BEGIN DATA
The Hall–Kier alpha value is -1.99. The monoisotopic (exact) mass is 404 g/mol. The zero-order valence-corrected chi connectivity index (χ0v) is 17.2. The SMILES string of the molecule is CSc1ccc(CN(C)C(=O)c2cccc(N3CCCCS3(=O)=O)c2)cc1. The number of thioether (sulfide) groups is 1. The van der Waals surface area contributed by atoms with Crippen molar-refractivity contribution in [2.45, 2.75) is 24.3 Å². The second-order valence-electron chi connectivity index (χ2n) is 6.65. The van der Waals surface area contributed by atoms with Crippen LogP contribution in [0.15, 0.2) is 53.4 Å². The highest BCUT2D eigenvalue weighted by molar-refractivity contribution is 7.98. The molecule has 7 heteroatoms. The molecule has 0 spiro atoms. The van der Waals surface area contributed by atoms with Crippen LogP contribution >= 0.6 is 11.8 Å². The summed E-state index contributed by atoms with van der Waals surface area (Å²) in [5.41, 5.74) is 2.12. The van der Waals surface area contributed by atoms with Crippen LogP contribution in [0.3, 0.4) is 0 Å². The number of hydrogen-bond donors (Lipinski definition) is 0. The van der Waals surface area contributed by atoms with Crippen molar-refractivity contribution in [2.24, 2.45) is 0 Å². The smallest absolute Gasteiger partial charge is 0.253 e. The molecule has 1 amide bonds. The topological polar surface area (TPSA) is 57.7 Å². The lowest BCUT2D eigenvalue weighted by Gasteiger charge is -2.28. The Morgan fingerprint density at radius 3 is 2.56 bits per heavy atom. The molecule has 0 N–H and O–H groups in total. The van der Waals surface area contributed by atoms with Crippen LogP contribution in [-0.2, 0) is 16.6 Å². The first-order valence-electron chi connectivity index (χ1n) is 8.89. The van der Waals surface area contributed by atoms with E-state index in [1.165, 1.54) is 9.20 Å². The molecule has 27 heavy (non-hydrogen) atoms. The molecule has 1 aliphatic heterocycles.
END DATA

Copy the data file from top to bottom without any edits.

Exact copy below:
The Hall–Kier alpha value is -1.99. The monoisotopic (exact) mass is 404 g/mol. The zero-order valence-corrected chi connectivity index (χ0v) is 17.2. The SMILES string of the molecule is CSc1ccc(CN(C)C(=O)c2cccc(N3CCCCS3(=O)=O)c2)cc1. The number of thioether (sulfide) groups is 1. The van der Waals surface area contributed by atoms with Crippen molar-refractivity contribution in [2.45, 2.75) is 24.3 Å². The second-order valence-electron chi connectivity index (χ2n) is 6.65. The van der Waals surface area contributed by atoms with Crippen LogP contribution in [0.15, 0.2) is 53.4 Å². The highest BCUT2D eigenvalue weighted by molar-refractivity contribution is 7.98. The molecule has 7 heteroatoms. The molecule has 0 spiro atoms. The van der Waals surface area contributed by atoms with Crippen LogP contribution >= 0.6 is 11.8 Å². The summed E-state index contributed by atoms with van der Waals surface area (Å²) in [5.41, 5.74) is 2.12. The van der Waals surface area contributed by atoms with Crippen LogP contribution in [0.3, 0.4) is 0 Å². The number of hydrogen-bond donors (Lipinski definition) is 0. The van der Waals surface area contributed by atoms with Crippen molar-refractivity contribution in [2.24, 2.45) is 0 Å². The smallest absolute Gasteiger partial charge is 0.253 e. The molecule has 1 amide bonds. The topological polar surface area (TPSA) is 57.7 Å². The lowest BCUT2D eigenvalue weighted by Gasteiger charge is -2.28. The Morgan fingerprint density at radius 3 is 2.56 bits per heavy atom. The molecule has 0 N–H and O–H groups in total. The van der Waals surface area contributed by atoms with Crippen LogP contribution in [-0.2, 0) is 16.6 Å². The first-order valence-electron chi connectivity index (χ1n) is 8.89. The van der Waals surface area contributed by atoms with E-state index in [1.165, 1.54) is 9.20 Å². The molecule has 27 heavy (non-hydrogen) atoms. The molecule has 1 aliphatic heterocycles.